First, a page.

SEAL Team is probably the weakest of the fall’s many military shows, but in fairness to everyone involved, the creators are clearly aware of its weaknesses.
Every episode since SEAL Team Season 1 Episode 1 has ticked off a few “problem boxes” in an attempt to right the ship.
SEAL Team Season 1 Episode 4 is no exception. I can envision some CBS network suit sending the following notes:
- The leading lady, Jessica Pare, has nothing to do but spout expository dialogue.
- There aren’t enough sex scenes with David Boreanaz.
- Hiring a bunch of super handsome actors and then covering their bodies and faces with equipment every weak undermines the whole handsome thing.
To address the first issue, this episode had a rather simple arc involving Mandy’s former CIA mentor and his desire to capture a Serbian war criminal who massacred a group of Muslim civilians in 1994.
It includes some nice banter and some dialogue about how Mandy doesn’t have a personal life. Mandy even jokes that her girlfriend might be her girlfriend if you know what I mean.
What were you doing in Afghanistan?Jason
Truthfully, I know Mandy has “property of Jason Hayes” metaphorically tattooed on her backside, but it would be kind of cool if she were a lesbian or bisexual. She has more chemistry with Davis than she does with Jason.
Jason, on the other hand, gets a sex scene with his ex-wife Alana in an attempt to solve identified issue number two. It’s kind of gratuitous, but it’s also not unpleasant.
It’s certainly the most exciting thing that has happened with regard to Jason’s tiresome domestic drama, which also includes Jason being a total dick to his son’s guidance counselor for expecting his son to solve his problems non violently.
You're a bodyguard who works for a guy who massacres women and kids.Jason
The guidance counselor scene is a plot point on which I call BS because one doesn’t become a Tier 1 SEAL without being able to follow the rules and control one’s impulses. There’s no way that Jason would be as upset at his son being told to not fight at school as he is portrayed.
Clay, on the hand, continues to be a far more interesting and likable character. In fact, Max Theriot could steal this show right out from under David Boreanaz if Jason doesn't start getting better material.
While Clay got sex scene duty on SEAL Team Season 1 Episode 3, now he gets afterglow duty with Stella. It’s a kind of Game of Thrones-style sex-position scene in which Stella questions him about his relationship with his retired SEAL father who has written the very naughty book.
It’s more character building for Clay, and even Stella by extension gets some development.
More importantly, they are kind of believable and don't feel too contrived as a couple. When they meet with Clay’s father, Ash, it comes off as somewhat natural. Ash flirts with and charms Stella, and she sticks by Clay. Clay is at once proud of Stella and resentful of his father.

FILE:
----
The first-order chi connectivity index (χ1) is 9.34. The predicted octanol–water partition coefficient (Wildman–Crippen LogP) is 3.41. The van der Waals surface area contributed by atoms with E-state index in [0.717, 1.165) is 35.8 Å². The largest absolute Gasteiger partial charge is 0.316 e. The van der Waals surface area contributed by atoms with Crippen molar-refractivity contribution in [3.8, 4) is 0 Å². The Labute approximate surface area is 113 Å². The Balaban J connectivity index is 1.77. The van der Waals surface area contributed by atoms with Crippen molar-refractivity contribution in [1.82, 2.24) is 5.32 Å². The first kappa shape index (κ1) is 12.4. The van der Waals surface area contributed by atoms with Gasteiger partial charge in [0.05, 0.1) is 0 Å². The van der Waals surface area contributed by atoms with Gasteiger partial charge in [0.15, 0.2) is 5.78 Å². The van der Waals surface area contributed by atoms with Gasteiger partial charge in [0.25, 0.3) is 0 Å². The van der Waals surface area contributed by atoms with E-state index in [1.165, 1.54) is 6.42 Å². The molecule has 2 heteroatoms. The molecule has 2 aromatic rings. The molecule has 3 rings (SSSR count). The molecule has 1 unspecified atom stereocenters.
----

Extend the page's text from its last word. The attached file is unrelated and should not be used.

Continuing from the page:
All the actors elevate the material. I’m also curious as to what, exactly, the dashing Ash wrote in his book that pissed off everyone, and I wouldn’t object to a scene with Clay, Stella, and Ash having dinner and discussing philosophy once a week.
Clay’s story remains annoyingly separate from the main SEAL Team’s story, but I’m assuming the two plot lines will eventually merge when Clay joins the team for real.
Jason: I guess we're not fifteen anymore.
Alana: No, I guess we're not.
The main team goes to Tallin, Estonia, to retrieve Luka the war criminal, and this is where the show’s obligatory action sequence happens. It is also where problem three is solved because our heroes must wear civilian clothes during the operation. Jason, Ray, and company look very good in civilian clothes.
As usual, they worked together to achieve their goal cleverly, and that does include some running, shooting, and wandering through hallways.
However, it also includes their interaction with Luka, the war criminal’s Polish bodyguard, whom they all knew in Afghanistan.
In an actual, honest-to-goodness twist, they convince the sell-out bodyguard to turn over his boss simply because the boss is a mass murderer and war criminal. I hope the Polish bodyguard returns in the future.
I was also happy to see the action sequence take place in Estonia, but I’m rather fond of Tallin as a city, and I highly recommend visiting there if you can.
It’s charming, and there really are markets much like the ones showcased.
On top of the twist where the Polish bodyguard does the right thing, there was another twist in which Mandy’s mentor Oliver turned out to have fabricated some evidence to get the operation done.
That was mostly unnecessary, and considering the show has lionized Jason for doing what he has to do to catch the bad guys, I don’t know why suddenly we’re supposed to be on Mandy’s side as she dresses down her mentor.
In any case, the episode wasn’t outright terrible. The show still isn’t as good as it could be, but it is marching toward acceptable.
Finish off these dogs.Luka
So, do you agree that the show is improving gradually? Do you find Jason's domestic drama as tiresome as I do? Do you think this show will become Team Clay? Comment below.
If you missed this week's episode, you can watch SEAL Team online.
Melissa Marshall is a staff writer for TV Fanatic. Follow her on Twitter.